Toyota is planning to put hydrogen fuel cell technology to use in heavy duty trucks. At a press conference, Toyota announced it will experiment with zero-emission trucks at the Port of Los Angeles, calling the proof-of-concept system "Project Portal." The feasibility study will also benefit the port's Clean Air Action Plan.

The idea is to provide the sort of performance that is expected from trucks handling short-distance ground freight work. Heavy duty vehicles are responsible for a large portion of the port's emissions, but they are crucial in the port's operation. Toyota's concept truck uses two Mirai fuel cell stacks and a 12-kWh battery and produces over 670 horsepower and 1,325 pound-feet of torque, with a driving range of 200 miles. Despite using such a diminutive powertrain – for a truck application, anyway – the Project Portal truck can haul 80,000 pounds of cargo in its daily drayage operation.

In Japan, Toyota has already experimented with similar buses. Toyota's commitment to fuel cell technology is steadfast, and it was recently announced that the manufacturer will partner with Shell to increase the number of hydrogen fill-up stations in California. And as fuel cell vehicles spend a relatively short time filling up compared to an electric vehicle charging, a fuel cell setup makes sense in an industrial implementation such as a major city's port.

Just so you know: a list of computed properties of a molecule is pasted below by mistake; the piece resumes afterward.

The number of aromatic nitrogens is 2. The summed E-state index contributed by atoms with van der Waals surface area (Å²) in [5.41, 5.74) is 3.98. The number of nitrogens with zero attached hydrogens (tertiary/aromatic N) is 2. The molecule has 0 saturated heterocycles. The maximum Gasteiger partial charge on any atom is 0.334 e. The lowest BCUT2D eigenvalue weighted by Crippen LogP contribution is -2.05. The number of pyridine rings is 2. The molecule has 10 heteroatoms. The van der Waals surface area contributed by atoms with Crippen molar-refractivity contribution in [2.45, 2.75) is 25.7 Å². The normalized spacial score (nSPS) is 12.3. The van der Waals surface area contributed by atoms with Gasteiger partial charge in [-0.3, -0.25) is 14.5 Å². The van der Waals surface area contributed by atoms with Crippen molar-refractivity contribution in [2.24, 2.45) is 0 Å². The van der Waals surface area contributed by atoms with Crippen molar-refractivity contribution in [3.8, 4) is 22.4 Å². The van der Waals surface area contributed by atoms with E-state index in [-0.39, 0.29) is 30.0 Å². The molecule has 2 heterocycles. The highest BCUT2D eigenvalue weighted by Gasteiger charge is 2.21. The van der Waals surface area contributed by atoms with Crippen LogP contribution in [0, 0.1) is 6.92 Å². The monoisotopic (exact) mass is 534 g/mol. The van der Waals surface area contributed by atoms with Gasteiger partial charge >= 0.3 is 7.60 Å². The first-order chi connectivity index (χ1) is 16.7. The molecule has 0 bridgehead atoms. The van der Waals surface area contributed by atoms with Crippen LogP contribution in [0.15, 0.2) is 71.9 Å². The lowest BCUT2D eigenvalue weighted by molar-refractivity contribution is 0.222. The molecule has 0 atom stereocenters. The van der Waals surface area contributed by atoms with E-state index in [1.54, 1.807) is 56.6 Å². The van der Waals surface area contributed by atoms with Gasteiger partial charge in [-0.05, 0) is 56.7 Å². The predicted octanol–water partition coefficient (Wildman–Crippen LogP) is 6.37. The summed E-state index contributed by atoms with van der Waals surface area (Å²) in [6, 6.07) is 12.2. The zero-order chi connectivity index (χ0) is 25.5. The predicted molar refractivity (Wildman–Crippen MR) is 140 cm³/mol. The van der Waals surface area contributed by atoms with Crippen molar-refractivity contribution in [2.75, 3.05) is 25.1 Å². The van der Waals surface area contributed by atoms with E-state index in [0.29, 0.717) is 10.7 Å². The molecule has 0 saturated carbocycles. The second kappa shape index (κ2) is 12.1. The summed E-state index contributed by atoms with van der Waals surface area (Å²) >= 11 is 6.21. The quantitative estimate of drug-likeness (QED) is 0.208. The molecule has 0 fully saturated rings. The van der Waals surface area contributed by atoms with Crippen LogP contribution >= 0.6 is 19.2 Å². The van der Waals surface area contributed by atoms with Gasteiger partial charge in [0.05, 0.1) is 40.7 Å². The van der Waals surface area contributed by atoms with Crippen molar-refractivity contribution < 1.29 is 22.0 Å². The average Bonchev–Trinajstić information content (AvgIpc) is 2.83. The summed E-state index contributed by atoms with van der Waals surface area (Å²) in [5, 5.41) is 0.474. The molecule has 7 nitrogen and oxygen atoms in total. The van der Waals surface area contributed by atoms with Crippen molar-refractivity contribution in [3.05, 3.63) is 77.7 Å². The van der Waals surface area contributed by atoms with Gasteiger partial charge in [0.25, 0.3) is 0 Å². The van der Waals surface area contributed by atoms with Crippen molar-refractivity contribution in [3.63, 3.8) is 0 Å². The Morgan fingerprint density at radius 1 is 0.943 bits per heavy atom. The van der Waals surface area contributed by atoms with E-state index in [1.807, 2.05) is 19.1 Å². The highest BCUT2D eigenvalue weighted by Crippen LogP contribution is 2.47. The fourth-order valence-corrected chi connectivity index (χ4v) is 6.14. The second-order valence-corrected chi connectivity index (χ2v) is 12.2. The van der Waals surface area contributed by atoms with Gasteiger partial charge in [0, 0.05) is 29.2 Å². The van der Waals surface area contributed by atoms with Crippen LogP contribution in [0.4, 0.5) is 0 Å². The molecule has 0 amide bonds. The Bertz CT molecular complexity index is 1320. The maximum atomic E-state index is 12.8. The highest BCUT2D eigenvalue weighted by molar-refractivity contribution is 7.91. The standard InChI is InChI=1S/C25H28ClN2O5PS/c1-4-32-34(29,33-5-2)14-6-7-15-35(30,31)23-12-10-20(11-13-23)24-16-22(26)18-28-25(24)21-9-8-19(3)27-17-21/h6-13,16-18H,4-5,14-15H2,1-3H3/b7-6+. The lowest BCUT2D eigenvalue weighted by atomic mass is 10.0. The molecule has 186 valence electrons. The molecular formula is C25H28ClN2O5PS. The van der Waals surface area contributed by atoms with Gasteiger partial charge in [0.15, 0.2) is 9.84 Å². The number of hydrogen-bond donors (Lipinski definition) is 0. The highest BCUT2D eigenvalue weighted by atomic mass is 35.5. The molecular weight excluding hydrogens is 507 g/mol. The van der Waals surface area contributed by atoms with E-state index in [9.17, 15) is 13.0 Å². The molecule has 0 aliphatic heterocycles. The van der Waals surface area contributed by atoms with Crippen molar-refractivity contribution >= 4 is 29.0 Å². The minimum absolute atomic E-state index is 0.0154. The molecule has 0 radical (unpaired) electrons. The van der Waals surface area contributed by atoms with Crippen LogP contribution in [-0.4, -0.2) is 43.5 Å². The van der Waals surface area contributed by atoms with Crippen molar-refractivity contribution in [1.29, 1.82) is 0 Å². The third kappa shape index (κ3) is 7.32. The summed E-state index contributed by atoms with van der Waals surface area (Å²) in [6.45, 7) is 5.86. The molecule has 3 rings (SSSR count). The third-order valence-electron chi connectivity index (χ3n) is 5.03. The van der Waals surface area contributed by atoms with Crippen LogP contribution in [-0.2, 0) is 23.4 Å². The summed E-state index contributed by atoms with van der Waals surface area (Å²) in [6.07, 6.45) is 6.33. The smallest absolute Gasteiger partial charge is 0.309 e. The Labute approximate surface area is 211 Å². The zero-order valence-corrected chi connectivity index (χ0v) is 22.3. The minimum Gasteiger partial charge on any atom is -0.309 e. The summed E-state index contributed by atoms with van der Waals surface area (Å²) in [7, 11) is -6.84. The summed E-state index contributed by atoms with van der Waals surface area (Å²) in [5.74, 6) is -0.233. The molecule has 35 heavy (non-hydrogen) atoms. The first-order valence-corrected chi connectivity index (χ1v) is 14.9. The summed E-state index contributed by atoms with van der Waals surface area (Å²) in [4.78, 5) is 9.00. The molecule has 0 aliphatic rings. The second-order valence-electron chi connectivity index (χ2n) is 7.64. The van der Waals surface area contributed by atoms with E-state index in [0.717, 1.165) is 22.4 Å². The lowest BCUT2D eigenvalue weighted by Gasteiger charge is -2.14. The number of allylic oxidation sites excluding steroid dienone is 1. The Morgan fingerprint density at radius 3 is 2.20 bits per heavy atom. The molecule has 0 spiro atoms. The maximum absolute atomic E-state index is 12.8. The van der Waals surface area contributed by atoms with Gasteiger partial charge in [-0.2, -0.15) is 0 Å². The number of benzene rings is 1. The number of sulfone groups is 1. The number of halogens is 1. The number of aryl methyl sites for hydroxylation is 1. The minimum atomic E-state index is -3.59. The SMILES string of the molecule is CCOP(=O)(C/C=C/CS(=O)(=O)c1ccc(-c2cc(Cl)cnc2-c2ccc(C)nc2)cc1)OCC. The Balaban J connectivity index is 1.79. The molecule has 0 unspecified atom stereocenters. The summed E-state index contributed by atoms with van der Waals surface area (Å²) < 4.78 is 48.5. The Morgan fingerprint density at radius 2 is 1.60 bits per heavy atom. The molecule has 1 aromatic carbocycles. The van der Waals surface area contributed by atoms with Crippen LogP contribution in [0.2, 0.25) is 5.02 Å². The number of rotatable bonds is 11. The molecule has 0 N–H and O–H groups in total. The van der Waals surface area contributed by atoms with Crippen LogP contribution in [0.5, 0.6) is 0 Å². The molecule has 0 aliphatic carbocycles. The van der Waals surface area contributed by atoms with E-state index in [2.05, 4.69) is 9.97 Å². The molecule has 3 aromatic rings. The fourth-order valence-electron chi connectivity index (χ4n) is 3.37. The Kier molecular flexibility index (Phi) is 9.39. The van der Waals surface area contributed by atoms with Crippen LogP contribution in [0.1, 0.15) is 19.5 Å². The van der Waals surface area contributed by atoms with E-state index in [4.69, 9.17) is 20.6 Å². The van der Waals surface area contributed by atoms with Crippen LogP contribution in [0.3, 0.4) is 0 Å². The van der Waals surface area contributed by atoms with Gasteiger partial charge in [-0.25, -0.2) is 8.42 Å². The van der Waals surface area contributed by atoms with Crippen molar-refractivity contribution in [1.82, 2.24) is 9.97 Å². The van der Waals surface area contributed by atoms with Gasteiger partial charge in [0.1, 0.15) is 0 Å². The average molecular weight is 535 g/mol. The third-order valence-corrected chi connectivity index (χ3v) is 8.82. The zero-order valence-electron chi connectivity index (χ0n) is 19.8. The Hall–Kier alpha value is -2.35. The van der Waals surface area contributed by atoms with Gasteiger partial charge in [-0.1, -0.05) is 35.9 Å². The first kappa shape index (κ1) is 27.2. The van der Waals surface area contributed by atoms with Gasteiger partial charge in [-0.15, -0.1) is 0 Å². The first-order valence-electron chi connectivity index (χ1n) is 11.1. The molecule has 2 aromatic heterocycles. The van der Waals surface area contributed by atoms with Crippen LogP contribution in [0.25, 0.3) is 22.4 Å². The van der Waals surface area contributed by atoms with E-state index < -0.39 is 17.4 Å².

"Toyota believes that hydrogen fuel cell technology has tremendous potential to become the powertrain of the future," says Toyota Motor North America's Bob Carter. "With Project Portal, we're proud to help explore the societal benefits of a true zero emission heavy-duty truck platform."

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